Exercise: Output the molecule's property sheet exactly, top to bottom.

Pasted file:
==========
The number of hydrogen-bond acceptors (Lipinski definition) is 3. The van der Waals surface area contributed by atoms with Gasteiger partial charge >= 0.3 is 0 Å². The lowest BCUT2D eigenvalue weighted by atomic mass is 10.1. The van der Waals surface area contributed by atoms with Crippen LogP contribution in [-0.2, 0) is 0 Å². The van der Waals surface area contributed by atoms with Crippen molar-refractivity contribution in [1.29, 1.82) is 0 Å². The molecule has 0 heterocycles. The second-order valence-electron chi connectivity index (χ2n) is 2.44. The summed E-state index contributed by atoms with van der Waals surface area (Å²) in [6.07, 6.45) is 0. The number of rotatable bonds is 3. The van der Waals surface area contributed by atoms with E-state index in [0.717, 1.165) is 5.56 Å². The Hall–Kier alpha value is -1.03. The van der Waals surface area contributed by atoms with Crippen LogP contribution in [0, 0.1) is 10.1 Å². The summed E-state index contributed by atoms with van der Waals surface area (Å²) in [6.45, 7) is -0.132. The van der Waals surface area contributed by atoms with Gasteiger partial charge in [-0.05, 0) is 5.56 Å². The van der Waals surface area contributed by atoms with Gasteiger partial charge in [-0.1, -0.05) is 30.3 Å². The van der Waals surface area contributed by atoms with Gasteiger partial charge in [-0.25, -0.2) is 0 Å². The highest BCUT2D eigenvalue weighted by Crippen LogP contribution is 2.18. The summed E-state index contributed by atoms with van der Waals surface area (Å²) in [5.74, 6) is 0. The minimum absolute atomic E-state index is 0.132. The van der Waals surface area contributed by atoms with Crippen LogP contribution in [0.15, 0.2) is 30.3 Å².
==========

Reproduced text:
The number of hydrogen-bond acceptors (Lipinski definition) is 3. The van der Waals surface area contributed by atoms with Gasteiger partial charge >= 0.3 is 0 Å². The lowest BCUT2D eigenvalue weighted by atomic mass is 10.1. The van der Waals surface area contributed by atoms with Crippen LogP contribution in [-0.2, 0) is 0 Å². The van der Waals surface area contributed by atoms with Crippen molar-refractivity contribution in [1.29, 1.82) is 0 Å². The molecule has 0 heterocycles. The second-order valence-electron chi connectivity index (χ2n) is 2.44. The summed E-state index contributed by atoms with van der Waals surface area (Å²) in [6.07, 6.45) is 0. The number of rotatable bonds is 3. The van der Waals surface area contributed by atoms with E-state index in [0.717, 1.165) is 5.56 Å². The Hall–Kier alpha value is -1.03. The van der Waals surface area contributed by atoms with Crippen LogP contribution in [0, 0.1) is 10.1 Å². The summed E-state index contributed by atoms with van der Waals surface area (Å²) in [6.45, 7) is -0.132. The van der Waals surface area contributed by atoms with Gasteiger partial charge in [-0.05, 0) is 5.56 Å². The van der Waals surface area contributed by atoms with Gasteiger partial charge in [-0.1, -0.05) is 30.3 Å². The van der Waals surface area contributed by atoms with Gasteiger partial charge in [-0.25, -0.2) is 0 Å². The highest BCUT2D eigenvalue weighted by Crippen LogP contribution is 2.18. The summed E-state index contributed by atoms with van der Waals surface area (Å²) in [5.74, 6) is 0. The minimum absolute atomic E-state index is 0.132. The van der Waals surface area contributed by atoms with Crippen LogP contribution in [0.15, 0.2) is 30.3 Å².